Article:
Budapest, the pearl of the Danube, is rich in historical sites such as Buda Castle , Heroes’ Square etc. and last but not least, the Fisherman’s Bastion. It is located near Matthias Church in the Castle District in Buda.
It is primarily well-known for the wonderful panoramic views it provides of the city. It is regarded as a must-see building by foreign tourists visiting the Hungarian capital. Many do not understand how it could be so decorative rather than defensive as other bastions?
To find it out, let’s check some details about the background and purpose of Halászbástya.
History of Fisherman’s Bastion
The Castle Hill served as lodging and fortification at the time of the kings of Árpád dynasty. As a result of urban development, King Béla IV urged to construct more buildings here. Despite his intentions, the Castle District had become dominant in the era of King Matthias. Fisherman Bastion was erected between 1895 and 1902 as a historical monument for the millennial Hungary. The architectural style of the Bastion is Neo-Romanesque which was typical in the early medieval times. Furthermore, it possesses seven towers, each one symbolizing one of the seven Magyar tribes that came and settled down in Hungary in 895. Besides you can find the Statue of St. Stephen, the first Hungarian king who founded the Hungarian state.
It was made by Alajos Stróbl, a sculptor, who started in 1898 and completed in 1903.
The purpose of the T-shaped Fisherman Bastion arrangement was to embrace the church and highlight its beauty; moreover, to make a connection between the Castle hilltop with the former Fishtown aka Watertown on the Danube side. It functioned as a communal panorama terrace to recall the old times of fights. While walking up the wide stairs to the Bastion a magnificent sight appears in front of our eyes, both on the attractions of the Castle Hill and the sights of the Pest side. There are other historical statues on the stairway from the bottom to the top: the Statue of John Hunyadi, which is a Neo-Gothic limestone foundation, the statue of St George Piercing the Dragon and the soldiers of the 10th century guarding the gate.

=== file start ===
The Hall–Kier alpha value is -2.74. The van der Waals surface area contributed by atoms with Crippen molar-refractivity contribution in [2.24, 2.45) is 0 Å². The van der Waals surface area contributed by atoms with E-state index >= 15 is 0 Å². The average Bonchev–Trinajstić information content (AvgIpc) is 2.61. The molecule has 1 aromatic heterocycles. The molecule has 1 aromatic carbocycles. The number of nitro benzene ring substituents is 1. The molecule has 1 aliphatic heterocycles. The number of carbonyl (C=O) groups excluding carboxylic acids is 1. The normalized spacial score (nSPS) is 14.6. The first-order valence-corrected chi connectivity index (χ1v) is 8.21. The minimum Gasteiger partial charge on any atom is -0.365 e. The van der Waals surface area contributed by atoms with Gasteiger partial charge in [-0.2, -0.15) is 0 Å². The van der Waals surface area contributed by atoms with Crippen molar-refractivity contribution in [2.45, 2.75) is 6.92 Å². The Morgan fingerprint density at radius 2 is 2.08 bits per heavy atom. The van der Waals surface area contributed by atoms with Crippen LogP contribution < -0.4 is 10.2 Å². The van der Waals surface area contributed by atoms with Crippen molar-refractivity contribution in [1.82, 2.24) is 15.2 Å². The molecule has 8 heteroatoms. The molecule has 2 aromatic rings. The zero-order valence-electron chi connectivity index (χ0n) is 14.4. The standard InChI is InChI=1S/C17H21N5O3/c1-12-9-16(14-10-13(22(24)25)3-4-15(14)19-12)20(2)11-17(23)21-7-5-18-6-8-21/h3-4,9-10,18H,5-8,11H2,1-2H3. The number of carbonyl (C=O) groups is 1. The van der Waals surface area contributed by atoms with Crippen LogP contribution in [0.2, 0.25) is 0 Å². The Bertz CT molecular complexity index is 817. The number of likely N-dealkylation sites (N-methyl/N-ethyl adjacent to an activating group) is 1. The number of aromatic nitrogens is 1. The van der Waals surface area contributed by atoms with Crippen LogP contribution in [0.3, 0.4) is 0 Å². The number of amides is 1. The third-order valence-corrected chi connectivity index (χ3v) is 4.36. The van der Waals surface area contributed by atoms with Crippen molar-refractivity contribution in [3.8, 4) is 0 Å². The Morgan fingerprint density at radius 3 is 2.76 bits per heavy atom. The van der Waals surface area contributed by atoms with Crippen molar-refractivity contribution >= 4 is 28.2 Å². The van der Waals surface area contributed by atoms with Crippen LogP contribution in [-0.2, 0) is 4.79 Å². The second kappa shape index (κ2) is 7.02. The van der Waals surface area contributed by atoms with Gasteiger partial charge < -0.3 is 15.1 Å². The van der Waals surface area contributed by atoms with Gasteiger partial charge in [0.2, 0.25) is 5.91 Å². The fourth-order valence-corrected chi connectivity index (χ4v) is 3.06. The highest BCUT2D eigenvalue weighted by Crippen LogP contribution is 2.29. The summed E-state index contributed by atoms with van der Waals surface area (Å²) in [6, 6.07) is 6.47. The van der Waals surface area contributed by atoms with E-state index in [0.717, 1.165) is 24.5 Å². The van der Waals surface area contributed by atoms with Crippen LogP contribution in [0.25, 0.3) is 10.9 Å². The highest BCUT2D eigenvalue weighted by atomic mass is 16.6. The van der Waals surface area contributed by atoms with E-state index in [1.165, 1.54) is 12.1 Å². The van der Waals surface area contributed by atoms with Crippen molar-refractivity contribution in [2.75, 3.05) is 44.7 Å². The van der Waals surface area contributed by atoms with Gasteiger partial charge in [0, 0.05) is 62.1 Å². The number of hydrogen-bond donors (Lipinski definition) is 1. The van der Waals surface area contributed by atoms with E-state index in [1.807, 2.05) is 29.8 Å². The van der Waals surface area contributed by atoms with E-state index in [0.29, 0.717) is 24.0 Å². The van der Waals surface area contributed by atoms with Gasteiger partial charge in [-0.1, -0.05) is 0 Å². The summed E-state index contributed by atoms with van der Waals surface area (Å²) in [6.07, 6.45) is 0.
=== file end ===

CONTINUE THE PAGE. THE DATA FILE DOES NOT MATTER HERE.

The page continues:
Frigyes Schulek, the famous architect, designed the Fisherman’s Bastion (he restored and redesigned the Matthias Church too). After getting seriously damaged during World War II the building was restored by the son of the architect, János Schulek. The total construction cost was 1,165,000 USD. Later on, around the 1990s the medieval underground of St Michael Chapel was also revealed by the Castle District Municipality. Therefore, tourists could descend into the beautiful Chapel too.
Nowadays you can enjoy the breath-taking views of the Danube, one of Budapest’s World Heritage Sites, along with the Parliament the Chain Bridge and the Fisherman Bastion. You can come here for a romantic getaway on the top turrets, or take a selfie on its balcony free of charge or hide in the arcades from snowfall or rain, or just simply sit on its benches and rake over the ashes of the past. An interesting factor: the building was featured as a Pit Stop on the sixth season of the American TV show The Amazing Race.
And of course, you would definitely ask where the name came from. Well, there are a few theories. The most likely explanation behind it is that fishermen used to live below the walls of the Fisherman’s Bastion in Watertown (Viziváros) who also protected the walls during wars.
In sum, no matter how long you are staying in Budapest, devote some time to visit this fascinating building in the Buda Castle District. I am sure after a short guided tour you can even learn its original name, Halászbástya (hol-larse-baash-tia).